AOL's future structure could be agreed and announced in the next few weeks. It looks like the wrangling for AOL between Microsoft and Google will soon come to a fascinating and hi-stakes conclusion.
On the one hand you have a potential join-venture with Microsoft's internet assets in a newly formed company with the AOL portal at the heart, that could even get spun off as a separate entity. The other option sees Google or even recent bidder Yahoo get involved merely as investors.
The conclusion will not only say a lot about how much the suitors are willing to pay, but also about Parsons vision for not just AOL but Time Warner as well. A deal with Microsoft means he wants to unlock value and spin AOL off, and a deal with Google means he is more interested in retaining AOL as an integral part of the Time Warner group. The former could create more short term value and the latter more long term value.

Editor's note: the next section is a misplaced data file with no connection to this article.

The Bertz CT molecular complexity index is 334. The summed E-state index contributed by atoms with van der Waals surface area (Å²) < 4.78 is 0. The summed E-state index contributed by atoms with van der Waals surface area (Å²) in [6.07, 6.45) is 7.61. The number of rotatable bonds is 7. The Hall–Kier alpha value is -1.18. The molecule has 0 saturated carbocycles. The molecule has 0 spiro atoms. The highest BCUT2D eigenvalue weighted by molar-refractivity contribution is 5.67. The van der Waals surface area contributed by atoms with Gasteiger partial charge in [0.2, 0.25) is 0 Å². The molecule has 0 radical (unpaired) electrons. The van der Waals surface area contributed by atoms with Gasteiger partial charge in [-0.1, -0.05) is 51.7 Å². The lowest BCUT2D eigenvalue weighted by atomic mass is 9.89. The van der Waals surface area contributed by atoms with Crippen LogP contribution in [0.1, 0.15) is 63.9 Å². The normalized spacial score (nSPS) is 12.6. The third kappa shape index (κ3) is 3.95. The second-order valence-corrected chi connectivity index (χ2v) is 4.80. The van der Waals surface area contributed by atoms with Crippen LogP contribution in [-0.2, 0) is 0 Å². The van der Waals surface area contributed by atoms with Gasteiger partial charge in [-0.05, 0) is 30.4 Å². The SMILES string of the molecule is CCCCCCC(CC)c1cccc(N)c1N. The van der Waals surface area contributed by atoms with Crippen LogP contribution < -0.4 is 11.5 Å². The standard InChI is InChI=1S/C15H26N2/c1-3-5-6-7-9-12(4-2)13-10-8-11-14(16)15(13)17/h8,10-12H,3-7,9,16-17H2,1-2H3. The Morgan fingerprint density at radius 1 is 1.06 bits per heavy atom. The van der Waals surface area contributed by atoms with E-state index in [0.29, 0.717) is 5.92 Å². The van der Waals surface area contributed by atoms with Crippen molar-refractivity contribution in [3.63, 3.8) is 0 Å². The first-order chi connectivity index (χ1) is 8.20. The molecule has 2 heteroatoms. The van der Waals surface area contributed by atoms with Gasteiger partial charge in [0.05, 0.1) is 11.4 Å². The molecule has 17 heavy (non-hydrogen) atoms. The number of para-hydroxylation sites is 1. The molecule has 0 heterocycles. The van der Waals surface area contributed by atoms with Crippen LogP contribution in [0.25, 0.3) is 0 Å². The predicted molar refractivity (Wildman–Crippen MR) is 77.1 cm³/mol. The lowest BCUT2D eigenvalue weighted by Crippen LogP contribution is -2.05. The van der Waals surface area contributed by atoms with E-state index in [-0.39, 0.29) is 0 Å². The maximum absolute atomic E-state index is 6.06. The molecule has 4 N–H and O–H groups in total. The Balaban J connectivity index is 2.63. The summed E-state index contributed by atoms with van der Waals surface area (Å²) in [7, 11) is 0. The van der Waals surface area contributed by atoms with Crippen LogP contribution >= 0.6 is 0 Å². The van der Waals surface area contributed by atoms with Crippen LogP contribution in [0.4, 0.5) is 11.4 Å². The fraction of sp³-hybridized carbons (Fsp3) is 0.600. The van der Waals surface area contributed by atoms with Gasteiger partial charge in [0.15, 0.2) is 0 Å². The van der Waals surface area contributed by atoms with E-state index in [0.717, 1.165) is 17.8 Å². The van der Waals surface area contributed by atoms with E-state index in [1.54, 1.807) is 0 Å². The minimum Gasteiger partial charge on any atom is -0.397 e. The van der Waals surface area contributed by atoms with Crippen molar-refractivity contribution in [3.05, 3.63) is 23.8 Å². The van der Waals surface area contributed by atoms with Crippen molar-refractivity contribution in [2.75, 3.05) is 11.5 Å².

With Carl Icahn breathing down his neck Parsons may be happy to lock in Microsoft and shorter term benefits. And there is a lot at stake. Analysts at Bear Stearns believe the implied value of AOL's portal business in Time Warner's stock price is $8bn. However, if valuations applied to internet groups such as Yahoo and Google were applied to AOL, its portal business could be worth $15bn.
So, as if he needed more pressure, Parsons has a key decision to make. It could define his entire future at Time Warner.